(CNN) -- A lawyer for Roger Clemens strongly denies the seven-time Cy Young Award winner used steroids to pump up his body and his pitching statistics.
Roger Clemens has won seven Cy Young Awards pitching for several teams, including the New York Yankees.
Clemens, considered a shoo-in for the Baseball Hall of Fame someday, was prominently featured in the report on performance-enhancing drugs that former Senate Majority Leader George Mitchell released Thursday.
"Roger Clemens adamantly, vehemently, and whatever other adjectives can be used, denies that he has ever used steroids or ... improper substances," Clemens' attorney, Rusty Hardin, said Thursday.
"He is really, really concerned and upset that he has been named in this report. It's based on the allegations, apparently, of a trainer that he's had in the past. ... That's not a standard someone should be held out in public to have done something as serious as using steroids in baseball." Watch Hardin critique report »
The report says Brian McNamee, a former Toronto Blue Jays strength coach, testified that Clemens received injections of the steroid Winstrol in Clemens' Toronto, Ontario, apartment in 1998.
McNamee "injected Clemens approximately four times in the buttocks over a several-week period with needles that Clemens provided," the report said. It said Clemens' pitching improved during that time.
"During this period of improved performance, Clemens told McNamee that the steroids 'had a pretty good effect' on him," the report said.
The report said McNamee also injected Clemens with testosterone and human growth hormone after Clemens moved to the New York Yankees in 2000.
"Roger has been repeatedly tested for these substances and he has never tested positive," Hardin said in a statement. "There has never been one shred of tangible evidence that he ever used these substances and yet he is being slandered today."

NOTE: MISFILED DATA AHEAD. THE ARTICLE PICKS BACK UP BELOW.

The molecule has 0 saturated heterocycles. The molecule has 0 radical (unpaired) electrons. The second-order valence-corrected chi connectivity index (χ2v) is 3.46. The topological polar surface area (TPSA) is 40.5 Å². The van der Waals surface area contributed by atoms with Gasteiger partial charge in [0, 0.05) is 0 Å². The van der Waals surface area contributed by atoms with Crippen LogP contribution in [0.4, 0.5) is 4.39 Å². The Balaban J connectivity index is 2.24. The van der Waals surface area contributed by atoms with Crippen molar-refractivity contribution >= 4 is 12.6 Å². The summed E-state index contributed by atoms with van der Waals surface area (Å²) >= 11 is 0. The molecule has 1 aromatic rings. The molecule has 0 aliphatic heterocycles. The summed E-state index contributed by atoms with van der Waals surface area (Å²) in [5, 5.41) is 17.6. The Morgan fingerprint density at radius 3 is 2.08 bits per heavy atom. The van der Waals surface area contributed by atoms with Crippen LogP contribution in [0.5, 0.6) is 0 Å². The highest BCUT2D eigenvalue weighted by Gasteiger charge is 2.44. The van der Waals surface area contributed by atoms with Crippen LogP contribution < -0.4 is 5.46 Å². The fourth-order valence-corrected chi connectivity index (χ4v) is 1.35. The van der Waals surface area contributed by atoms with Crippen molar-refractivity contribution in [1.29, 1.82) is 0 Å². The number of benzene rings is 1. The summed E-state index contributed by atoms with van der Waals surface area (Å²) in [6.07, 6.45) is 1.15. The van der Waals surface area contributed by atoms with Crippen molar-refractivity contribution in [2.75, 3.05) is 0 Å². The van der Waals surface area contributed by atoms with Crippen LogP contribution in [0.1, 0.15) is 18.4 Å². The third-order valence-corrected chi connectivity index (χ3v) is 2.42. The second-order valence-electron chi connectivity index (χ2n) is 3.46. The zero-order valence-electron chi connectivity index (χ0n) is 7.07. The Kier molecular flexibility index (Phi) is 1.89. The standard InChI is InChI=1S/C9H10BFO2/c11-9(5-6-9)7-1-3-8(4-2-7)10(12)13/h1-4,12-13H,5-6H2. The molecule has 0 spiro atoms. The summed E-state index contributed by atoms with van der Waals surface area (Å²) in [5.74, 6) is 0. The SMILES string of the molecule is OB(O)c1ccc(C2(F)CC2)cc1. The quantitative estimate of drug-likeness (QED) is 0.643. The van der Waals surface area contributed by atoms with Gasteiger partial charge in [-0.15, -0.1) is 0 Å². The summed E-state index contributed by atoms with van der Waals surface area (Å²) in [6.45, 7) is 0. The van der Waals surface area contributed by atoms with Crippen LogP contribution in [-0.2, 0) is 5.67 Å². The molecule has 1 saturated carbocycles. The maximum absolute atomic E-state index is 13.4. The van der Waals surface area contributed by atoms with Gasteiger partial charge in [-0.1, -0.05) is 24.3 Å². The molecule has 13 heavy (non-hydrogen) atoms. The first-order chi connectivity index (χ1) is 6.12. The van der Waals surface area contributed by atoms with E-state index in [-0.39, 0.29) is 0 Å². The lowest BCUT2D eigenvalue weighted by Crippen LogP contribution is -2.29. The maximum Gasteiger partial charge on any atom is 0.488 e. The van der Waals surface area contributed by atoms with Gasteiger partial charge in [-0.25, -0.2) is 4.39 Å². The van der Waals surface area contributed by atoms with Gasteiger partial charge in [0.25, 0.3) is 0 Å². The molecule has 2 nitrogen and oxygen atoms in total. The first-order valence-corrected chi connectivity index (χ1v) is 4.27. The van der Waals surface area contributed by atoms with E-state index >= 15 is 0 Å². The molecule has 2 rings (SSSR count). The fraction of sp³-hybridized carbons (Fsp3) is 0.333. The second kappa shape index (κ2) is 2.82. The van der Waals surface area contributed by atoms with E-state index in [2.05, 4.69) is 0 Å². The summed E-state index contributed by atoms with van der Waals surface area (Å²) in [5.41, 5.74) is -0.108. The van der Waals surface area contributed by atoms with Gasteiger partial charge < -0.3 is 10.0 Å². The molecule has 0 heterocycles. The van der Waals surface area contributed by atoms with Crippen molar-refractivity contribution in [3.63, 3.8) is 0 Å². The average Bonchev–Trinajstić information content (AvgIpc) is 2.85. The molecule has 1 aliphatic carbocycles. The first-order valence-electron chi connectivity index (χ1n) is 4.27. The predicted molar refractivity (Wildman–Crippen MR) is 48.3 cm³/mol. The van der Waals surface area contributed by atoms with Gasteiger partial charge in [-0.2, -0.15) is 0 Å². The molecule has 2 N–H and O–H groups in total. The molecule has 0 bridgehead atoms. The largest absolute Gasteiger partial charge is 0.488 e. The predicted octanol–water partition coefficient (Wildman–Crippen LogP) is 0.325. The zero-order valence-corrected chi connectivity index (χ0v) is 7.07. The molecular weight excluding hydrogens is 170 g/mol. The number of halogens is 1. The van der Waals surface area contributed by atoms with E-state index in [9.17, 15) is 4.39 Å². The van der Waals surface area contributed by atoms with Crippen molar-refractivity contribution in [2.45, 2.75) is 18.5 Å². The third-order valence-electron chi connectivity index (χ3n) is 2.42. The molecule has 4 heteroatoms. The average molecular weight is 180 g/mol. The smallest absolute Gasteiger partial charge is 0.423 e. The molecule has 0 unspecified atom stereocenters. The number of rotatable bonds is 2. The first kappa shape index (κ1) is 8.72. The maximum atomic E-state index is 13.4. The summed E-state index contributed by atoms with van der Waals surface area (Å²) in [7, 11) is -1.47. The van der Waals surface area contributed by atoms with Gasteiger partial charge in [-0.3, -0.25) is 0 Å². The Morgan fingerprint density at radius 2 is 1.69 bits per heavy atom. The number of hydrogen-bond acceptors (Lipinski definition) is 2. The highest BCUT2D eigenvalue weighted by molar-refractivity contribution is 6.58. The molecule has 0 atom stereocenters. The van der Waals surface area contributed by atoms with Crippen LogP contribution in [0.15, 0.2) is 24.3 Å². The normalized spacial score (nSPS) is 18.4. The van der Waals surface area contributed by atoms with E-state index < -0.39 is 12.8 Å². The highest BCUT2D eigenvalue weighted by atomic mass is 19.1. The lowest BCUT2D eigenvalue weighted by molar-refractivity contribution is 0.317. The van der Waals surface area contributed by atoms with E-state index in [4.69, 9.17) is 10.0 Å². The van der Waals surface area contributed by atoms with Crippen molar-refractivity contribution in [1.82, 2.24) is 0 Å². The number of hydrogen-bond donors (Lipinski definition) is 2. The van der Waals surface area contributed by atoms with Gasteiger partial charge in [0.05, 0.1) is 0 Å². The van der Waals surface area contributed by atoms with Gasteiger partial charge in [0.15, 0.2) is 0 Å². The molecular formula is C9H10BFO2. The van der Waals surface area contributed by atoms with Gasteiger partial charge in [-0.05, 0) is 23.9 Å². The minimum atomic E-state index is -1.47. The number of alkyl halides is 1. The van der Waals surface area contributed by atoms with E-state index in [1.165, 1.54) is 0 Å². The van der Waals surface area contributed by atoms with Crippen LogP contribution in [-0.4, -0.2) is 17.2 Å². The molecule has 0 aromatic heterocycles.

Hardin told reporters that Clemens had not been given the opportunity to defend himself.
"It's not right to put somebody in a report with this kind of allegation and lack of proof, because there's nothing he can do to combat it," Hardin told reporters.
"He's not being charged with anything, he has just been smeared with something."
Hardin said his client was "outraged that his name is included in the report based on the uncorroborated allegations of a troubled man threatened with criminal prosecution."
Mitchell said he did what Major League Baseball asked of him.
"I did what I was asked to do as fairly and as thoroughly and as accurately as I could," Mitchell said Friday on CNN's "American Morning."
Mitchell said he had enough witness reports, checks and admissions to justify going public with players' names.
"I think it's quite wrong to say there's no concrete evidence," he told CNN. "There's several hundred pages of evidence."
Mitchell said he invited everyone named in the report to meet with him before the report was issued, but almost all declined.
Don Fehr, president of the Major League Baseball Players Association, said Thursday the union was not consulted. That "left us no choice but to represent our members in this inquiry," he said, as any union would protect its members in the face of possible sanctions.
He said the association did not tell players not to cooperate with the investigation, but advised them "on the legal lay of the land" and suggested they retain their own counsel.
"Many players are named. Their reputations have been adversely affected, probably forever, even if it turns out down the road that they should not have been," Fehr said.
After a Cabinet meeting on Friday, President Bush -- former owner of the Texas Rangers -- weighed in on the Mitchell report.
"Like many fans, I've been troubled by the steroid allegations. I think it's best that we not jump to any conclusions on individual players," he said in the White House Rose Garden.
"Steroids have sullied the game, and players and the owners must take the Mitchell report seriously; I'm confident they will," Bush said. "And my hope is that this report is a part of putting the 'steroid era' of baseball behind us."
He noted the influence that professional athletes have on young people.
"I urge those in the public spotlight, particularly athletes, to understand that when they violate their bodies they're sending a terrible signal to America's young."
In The New York Times, Hardin said innocent players would be smeared with the guilty.
"He has thrown a skunk into the jury box, and we will never be able to remove that smell," Hardin told The Times. E-mail to a friend
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